In step 8, Fumarate reacts with a molecule of water, in the presence of an enzyme fumarase forming another 4-carbon dicarboxylic acid called Malate.


Step 9: Dehydrogenation (Oxidation)

With the help of enzyme malate dehydrogenase, Malate formed in step 8 is oxidized to oxaloacetate. NAD+ reduced to NADH2.

Dehydrogenation (Oxidation)

An oxaloacetate formed in this reaction becomes available to combine with acetyl CoA to start a new cycle all over again.


Note : The overall equation of oxidative catabolism of pyruvate can be written as follows:-


NADH2 & FADH2 are linked to electron transport system and formation of ATP by Oxidative Phosphorylation.

Sites for Carbon Dioxide Production

Carbon Dioxide is not formed during glycolysis. Three molecules of Carbon Dioxide are evolved during complete oxidation of each of the two pyruvates. One molecule is produced during link reaction when Oxidative Decarboxylation of pyruvate to acetyl CoA takes place. Two molecules are produced during Krebs cycle: One during Decarboxylation of Oxalosuccinate to α – Ketoglutarate and another during Decarboxylation of α – Ketoglutarate to succinyl CoA.

Sites for Substrate level Phosphorylation

Four molecules of ATP are formed through substrate level phosphorylation in glycolysis.

(i) Two during dephosphorylation of two molecules of 1, 3 – diphosphoglyceric acid to two molecules of 3 – phosphoglyceric acids.

(ii) Two during dephosphorylation of two molecules of phosphoenol pyruvate to the two molecules of pyruvate.

Two molecules of ATP/GTP/ITP are formed through substrate level phosphorylation which is linked to release of energy at the time of breaking thioester bonds of two molecules of succinyl CoA to succinate state.

Sites for Reduced Co-enzymes

(i) Two molecules of NADH (+H+) are formed in glycolysis during oxidation of two molecules of glyceraldehydes -3- phosphate to 1, 3 – diphosphoglycerate state.

(ii) Two Molecules of NADH (+H+) are produced in link reaction or gateway step when two pyruvate molecules are oxidatively decarboxylated to the state of acetyl CoA.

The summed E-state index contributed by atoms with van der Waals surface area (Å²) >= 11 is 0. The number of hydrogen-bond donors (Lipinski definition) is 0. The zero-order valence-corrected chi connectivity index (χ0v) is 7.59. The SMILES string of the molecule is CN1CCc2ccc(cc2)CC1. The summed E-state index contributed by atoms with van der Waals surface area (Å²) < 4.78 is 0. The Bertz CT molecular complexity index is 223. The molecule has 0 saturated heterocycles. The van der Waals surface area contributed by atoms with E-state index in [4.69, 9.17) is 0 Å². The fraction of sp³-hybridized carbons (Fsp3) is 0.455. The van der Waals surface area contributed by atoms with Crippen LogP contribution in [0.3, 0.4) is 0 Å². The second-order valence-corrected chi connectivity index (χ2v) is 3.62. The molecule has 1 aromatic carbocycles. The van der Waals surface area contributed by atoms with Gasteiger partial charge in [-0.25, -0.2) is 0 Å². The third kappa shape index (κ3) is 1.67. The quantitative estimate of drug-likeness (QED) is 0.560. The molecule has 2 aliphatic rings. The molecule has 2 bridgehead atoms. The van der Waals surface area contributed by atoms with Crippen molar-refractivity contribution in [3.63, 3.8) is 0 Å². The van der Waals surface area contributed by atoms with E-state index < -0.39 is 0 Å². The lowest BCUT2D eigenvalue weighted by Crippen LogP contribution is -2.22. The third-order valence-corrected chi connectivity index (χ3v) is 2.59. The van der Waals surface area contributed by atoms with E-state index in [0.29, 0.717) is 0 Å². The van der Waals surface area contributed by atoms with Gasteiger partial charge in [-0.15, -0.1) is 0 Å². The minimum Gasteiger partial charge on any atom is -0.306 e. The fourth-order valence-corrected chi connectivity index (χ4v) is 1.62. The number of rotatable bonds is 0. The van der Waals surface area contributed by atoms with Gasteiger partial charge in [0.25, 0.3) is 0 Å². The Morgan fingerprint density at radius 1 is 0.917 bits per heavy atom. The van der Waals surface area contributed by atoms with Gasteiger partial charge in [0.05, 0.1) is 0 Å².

(iii)     In Krebs Cycle six molecules of NADH (+H+) and two molecules of FADH2 are formed, the break up of which is

  • Oxidation of isocitrate to oxalosuccinate – 2 NADH (+H+)
  • Oxidative decarboxylation of  α – Ketoglutarate to form succinyl CoA – 2NADH (+H+).
  • Dehydrogenation of succinate to form fumarate – FADH2
  • Dehydrogenation of malate to oxaloacetate – 2 NADH (+H+).

The net number of coenzymes formed from one molecule of glucose are 10 NADH (+H+) and 2FADH2. There is also a gain of 4 ATP molecules.

Krebs cycle: Important Facts

  1. Citric Acid cycle is the second step of cellular respiration.
  2. Its substrate is acetyl CoA.
  3. Activated acetate of acetyl CoA is completely broken down to inorganic state.
  4. It generally occurs inside mitochondria (except aerobic prokaryotes).
  5. Krebs cycle is restricted to only aerobic respiration.
  6. It is a cyclic pathway.
  7. It requires a link reaction or gateway step.
  8. Krebs cycle does not consume any ATP molecules.
  9. It generates 2ATP/GTP/ITP molecules through substrate level Phosphorylation.
  10. Krebs cycles produces 6 NADH (+H+) and two FADH2 molecules. 2NADH (+H+) are additionally formed through link reaction.
  11. It is linked to electron transport.
  12. It produces CO2.
  13. Enzymes of Krebs cycle are located both in the matrix and inner membrane of mitochondrion.

Krebs Cycle: Significance

  1. By this cycle, carbon skeleton are got, which are used in process of growth and for maintaining the cells.
  2. Intermediate compounds formed during Krebs cycle are used for the synthesis of biomolecules like amino acids, nucleotides, chlorophyll, cytochromes and fats etc.
  3. Intermediate like succinyl CoA takes part in the formation of chlorophyll.
  4. Amino Acids are formed from α- Ketoglutaric acid, pyruvic acids and oxaloacetic acid.
  5. Krebs cycle (citric Acid cycle) releases plenty of energy (ATP) required for various     metabolic activities of cell.